WITH any live stage performance there has to be a strong company off stage as well as on.
Vanessa Brooks, artistic director and writer of the latest new work from Dark Horse, has put together a powerful team of actors for the world premiere of Sing Something Simple.
The show opens at the Lawrence Batley Theatre, the company’s home base, next Wednesday and there are two days of performances before the show goes on national tour.
The off-stage team for the show has been chosen with equal care.
Composer Loz Kaye has worked with the company before and returns as musical director for a show packed with nostalgic songs.
How the show will look is down to designer Pip Leckenby and digital projection designer Mic Pool working with lighting designer Johnny Marshall.
Pip is based in Scarborough and has worked for the Stephen Joseph Theatre since the Nineties on productions with Sir Alan Ayckbourn and freelance directors in that time. She also works frequently for John Godber.
“Occasionally, you have to go, gosh, I’m working for two of the most performed living British playwrights,” she said.
“They both have their different ways of working but then so does everybody. I’m very fortunate”.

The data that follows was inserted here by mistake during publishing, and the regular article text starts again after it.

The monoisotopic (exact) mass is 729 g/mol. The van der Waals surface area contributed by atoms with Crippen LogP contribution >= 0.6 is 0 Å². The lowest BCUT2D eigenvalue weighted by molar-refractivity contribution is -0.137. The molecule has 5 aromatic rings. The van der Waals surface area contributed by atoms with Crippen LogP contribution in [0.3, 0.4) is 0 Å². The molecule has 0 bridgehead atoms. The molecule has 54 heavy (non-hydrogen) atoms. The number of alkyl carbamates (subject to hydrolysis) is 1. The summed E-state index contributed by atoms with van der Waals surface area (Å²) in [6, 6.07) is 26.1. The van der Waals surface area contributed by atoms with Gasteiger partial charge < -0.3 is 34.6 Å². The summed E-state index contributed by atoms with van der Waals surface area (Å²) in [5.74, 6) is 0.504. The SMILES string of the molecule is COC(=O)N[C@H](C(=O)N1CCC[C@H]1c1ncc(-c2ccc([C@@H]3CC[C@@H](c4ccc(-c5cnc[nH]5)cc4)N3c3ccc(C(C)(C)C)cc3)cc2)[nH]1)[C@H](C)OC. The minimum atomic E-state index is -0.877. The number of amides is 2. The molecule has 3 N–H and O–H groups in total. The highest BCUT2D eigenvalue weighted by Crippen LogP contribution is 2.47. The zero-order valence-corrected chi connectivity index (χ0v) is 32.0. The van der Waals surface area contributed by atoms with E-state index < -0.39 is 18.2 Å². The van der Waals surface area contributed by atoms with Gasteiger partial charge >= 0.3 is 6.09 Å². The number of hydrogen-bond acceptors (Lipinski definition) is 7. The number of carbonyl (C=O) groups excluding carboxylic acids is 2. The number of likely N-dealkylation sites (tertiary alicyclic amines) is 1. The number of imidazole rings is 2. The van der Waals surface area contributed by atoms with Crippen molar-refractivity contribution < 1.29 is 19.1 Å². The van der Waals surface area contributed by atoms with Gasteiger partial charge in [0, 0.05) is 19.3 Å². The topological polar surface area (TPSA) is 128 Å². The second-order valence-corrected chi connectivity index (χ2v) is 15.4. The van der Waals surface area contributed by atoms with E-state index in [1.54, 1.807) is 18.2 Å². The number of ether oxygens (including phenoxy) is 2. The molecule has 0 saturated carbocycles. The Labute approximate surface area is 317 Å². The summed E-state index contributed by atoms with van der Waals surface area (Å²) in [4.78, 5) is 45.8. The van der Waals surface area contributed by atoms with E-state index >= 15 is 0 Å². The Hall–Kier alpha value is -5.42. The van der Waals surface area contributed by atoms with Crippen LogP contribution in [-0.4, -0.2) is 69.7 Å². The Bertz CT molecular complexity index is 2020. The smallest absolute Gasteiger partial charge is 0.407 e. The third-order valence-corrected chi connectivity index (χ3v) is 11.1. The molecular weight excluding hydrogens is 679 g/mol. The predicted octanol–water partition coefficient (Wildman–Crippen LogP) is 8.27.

Pip, who is originally from York, says it’s the variety of everything a designer has to do that makes the job endlessly fascinating.
“It can be anything from reading a script to making models, doing technical drawings, sewing, painting, making giant ice-creams! You have to turn your hand to lots of things, particularly on smaller scale productions”.
Her brief on Sing Something Simple was to create a home for the Parkin family, one which would travel both in the audience’s imagination and literally, with the company on tour.
“The story is all in the character Spencer’s imaginations so I said why don’t we make it into a giant photo album?
“It’s a framing device which has allowed us to bring different generations and different places together. As you work up all the material you know you are on a journey all of the time.”
One of the biggest and most innovative parts of the Sing Something Simple journey has been the company’s use for the first time of digital projection. That’s where the skills of Tony award-winning Mic Pool come in.
He has created sound for more than 350 productions, been resident at the Lyric Theatre, Hammersmith, the Royal Court Theatre, Tyne Theatre Company and West Yorkshire Playhouse, worked for the Royal Shakespeare Company and widely across the West End.
His expertise has helped Dark Horse take a real leap forward in using digital projection for the first time live on stage.
It’s how you take four unrelated actors, hundreds of photographs from their personal lives and weld them into a pictorial record of a family who do all the things together that yours does.
“Basically the test is to create enough of a convincing family in situations that relate to the play,” he said.
“We want the audience to accept them as a family. It’s part of the illusion of theatre”.